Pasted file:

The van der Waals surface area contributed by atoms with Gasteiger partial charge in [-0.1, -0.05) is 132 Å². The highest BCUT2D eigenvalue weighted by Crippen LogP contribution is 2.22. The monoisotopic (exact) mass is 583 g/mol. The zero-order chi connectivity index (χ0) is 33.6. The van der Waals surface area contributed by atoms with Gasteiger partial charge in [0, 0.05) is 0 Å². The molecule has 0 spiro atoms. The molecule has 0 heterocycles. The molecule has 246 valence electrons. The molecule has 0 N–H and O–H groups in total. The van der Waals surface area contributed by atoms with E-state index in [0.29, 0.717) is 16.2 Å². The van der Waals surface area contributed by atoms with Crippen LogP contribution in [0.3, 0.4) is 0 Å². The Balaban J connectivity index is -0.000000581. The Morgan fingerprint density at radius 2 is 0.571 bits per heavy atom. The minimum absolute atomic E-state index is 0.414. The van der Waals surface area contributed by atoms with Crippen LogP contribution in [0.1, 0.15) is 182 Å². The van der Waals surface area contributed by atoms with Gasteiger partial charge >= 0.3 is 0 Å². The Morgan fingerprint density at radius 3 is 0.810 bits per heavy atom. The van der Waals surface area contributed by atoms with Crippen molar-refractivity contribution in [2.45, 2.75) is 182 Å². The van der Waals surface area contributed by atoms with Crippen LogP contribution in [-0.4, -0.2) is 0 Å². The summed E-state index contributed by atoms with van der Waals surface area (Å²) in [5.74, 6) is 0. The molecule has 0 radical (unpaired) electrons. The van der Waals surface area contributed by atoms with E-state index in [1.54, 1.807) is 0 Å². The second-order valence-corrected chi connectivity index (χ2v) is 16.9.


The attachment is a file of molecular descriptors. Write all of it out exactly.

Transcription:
The van der Waals surface area contributed by atoms with Gasteiger partial charge in [-0.1, -0.05) is 132 Å². The highest BCUT2D eigenvalue weighted by Crippen LogP contribution is 2.22. The monoisotopic (exact) mass is 583 g/mol. The zero-order chi connectivity index (χ0) is 33.6. The van der Waals surface area contributed by atoms with Gasteiger partial charge in [0, 0.05) is 0 Å². The molecule has 0 spiro atoms. The molecule has 0 heterocycles. The molecule has 246 valence electrons. The molecule has 0 N–H and O–H groups in total. The van der Waals surface area contributed by atoms with E-state index in [0.29, 0.717) is 16.2 Å². The van der Waals surface area contributed by atoms with Crippen LogP contribution in [0.3, 0.4) is 0 Å². The Balaban J connectivity index is -0.000000581. The Morgan fingerprint density at radius 2 is 0.571 bits per heavy atom. The minimum absolute atomic E-state index is 0.414. The van der Waals surface area contributed by atoms with Crippen LogP contribution in [0.1, 0.15) is 182 Å². The van der Waals surface area contributed by atoms with Gasteiger partial charge >= 0.3 is 0 Å². The Morgan fingerprint density at radius 3 is 0.810 bits per heavy atom. The van der Waals surface area contributed by atoms with Crippen molar-refractivity contribution in [2.45, 2.75) is 182 Å². The van der Waals surface area contributed by atoms with Crippen LogP contribution in [-0.4, -0.2) is 0 Å². The summed E-state index contributed by atoms with van der Waals surface area (Å²) in [5.74, 6) is 0. The molecule has 0 radical (unpaired) electrons. The van der Waals surface area contributed by atoms with E-state index in [1.54, 1.807) is 0 Å². The second-order valence-corrected chi connectivity index (χ2v) is 16.9.